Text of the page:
Author: Katherine Longshore
Book #: 1
Reading Level: YA
Goodreads Rating: 4.13
Published: June 12th, 2014
Mary Howard has always lived in the shadow of her powerful family. But when she’s married off to Henry Fitzroy, King Henry VIII’s illegitimate son, she rockets into the Tudor court’s inner circle. Mary and “Fitz” join a tight clique of rebels who test the boundaries of court’s strict rules with their games, dares, and flirtations. The more Mary gets to know Fitz, the harder she falls for him, but is forbidden from seeing him alone. The rules of court were made to be pushed…but pushing them too far means certain death. Is true love worth dying for?
I am so happy to be alive today. By today I mean in the 21st century where women have a right to vote, a chance at making something out of ourselves, a chance at freedom, a chance at love. Mary never stood a chance, and all she had was luck at her side. At least in this book she did. Katherine Longshore paints us an honest yet hopeful picture of 16th century England. To me it sounds like a horrible place to be at but it does give us a great setting for an enthralling tale.
Mary Howard is only a daughter until she marries a Duke, and not only just a Duke but the bastard son of the King of England. Suddenly she is thrown head on unto the King and Queen's court where secrets, lies, and treachery lie abundant. Mary faces it all at first with the heart and mind of a child. She is not ready to be a wife to a boy she barely knows, nor is she ready to be a Duchess. However Mary is just a pawn in a very elaborate game which only the high and mighty King might ever hope to win. Women are accessories, chips to be bargained away for the right price, you can only hope that fate is on your side.
To be completely honest the beginning of this novel is incredibly slow. But after you stick to it for a little bit... Yeap, it is still slow as hell. But then again if you are into historical fiction with a tint of romance then you would already be used to this. If you are not into these sorts of reads you have been warned. The thing that kept me going on was Mary for the most part, and the writing. Mary is this quiet girl who is very conflicted with the choices that were thrust upon her. She tries to do the right thing and honor the people who deserve it. In the grand scheme of the novel Mary was like a breath of fresh air. Plus the second half of the novel is ridiculously good and scandalous. People start getting killed left and right and Katherine Longshore starts pulling at your heart strings... really the second half of the novel is where it's at!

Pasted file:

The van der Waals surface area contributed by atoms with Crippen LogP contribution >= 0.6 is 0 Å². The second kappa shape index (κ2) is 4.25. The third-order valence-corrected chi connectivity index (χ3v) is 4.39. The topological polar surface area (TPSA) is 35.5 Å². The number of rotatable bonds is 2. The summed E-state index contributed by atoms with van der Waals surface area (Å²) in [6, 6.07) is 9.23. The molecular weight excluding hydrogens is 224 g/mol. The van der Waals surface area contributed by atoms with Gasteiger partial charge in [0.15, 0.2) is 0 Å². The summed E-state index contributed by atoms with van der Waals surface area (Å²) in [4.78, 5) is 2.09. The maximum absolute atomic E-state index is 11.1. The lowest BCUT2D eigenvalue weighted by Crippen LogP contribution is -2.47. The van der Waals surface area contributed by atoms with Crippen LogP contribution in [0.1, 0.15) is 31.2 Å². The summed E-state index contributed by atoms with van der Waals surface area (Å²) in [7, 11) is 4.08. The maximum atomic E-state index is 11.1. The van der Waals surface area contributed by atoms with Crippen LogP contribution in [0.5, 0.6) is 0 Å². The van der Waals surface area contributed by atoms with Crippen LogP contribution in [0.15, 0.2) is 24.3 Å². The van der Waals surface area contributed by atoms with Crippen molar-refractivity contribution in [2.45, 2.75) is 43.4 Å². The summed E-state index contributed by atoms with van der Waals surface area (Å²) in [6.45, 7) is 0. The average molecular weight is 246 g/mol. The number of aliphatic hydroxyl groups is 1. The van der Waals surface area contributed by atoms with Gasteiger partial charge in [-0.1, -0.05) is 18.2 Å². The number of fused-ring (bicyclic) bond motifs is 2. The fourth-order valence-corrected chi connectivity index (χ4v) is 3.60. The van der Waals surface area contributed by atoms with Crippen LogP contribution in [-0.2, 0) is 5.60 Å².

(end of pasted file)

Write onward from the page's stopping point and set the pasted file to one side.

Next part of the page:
What makes it difficult as well is that Mary Fitzroy is not a very hyped character in history so she also doesn't have that going for her. But the Mary Fitzroy Katherine Longshore brought to life is a girl worth getting to know, a girl who believed in doing things right and in being herself, no matter how much fiction there is to her character it still brings this historical girl back to life.
Also there are SO many characters! Half of the time I would have to go back and figure out who the hell we were talking about. Half of them don't have much of a personality so they all start to blend together. All the characters that actually matter are very distinctive so the rest are just puppets that keep the plot moving along.
"I don't want to say yes, but I do. I don't want to like the way his hand feels in mine. But I do.
I want to fall in love with him.
But I don't."
The romance was very slow as well. Mary and Fitz married very young so I understand the author's intention of building on their romance and taking it slow but it took them a whole year to actually kiss. It is slow and painful, but when they actually fall in love it is beautiful... and painful. Ritz comes to grow on you but it takes at least 200 pages for this to happen.
So yes, Brazen is slow but after you get into the story and it's characters it will go by rather fast. It is interesting and I like learning about "history" in a fun sort of environment, you know as much as you CAN learn. Something not to be missed is the author's note at the end of the book. The author takes her time and tells you what happens to the characters after her tale (for the most part not good things, but come on it is England in the 1600s).
Brazen is one of my first historical romances. Usually I don't lean towards these kinds of reads but learning about Mary Fitzroy was worth the time you put into it. I think I might actually pick up another historical romance novel, but only if it is written by Katherine Longshore.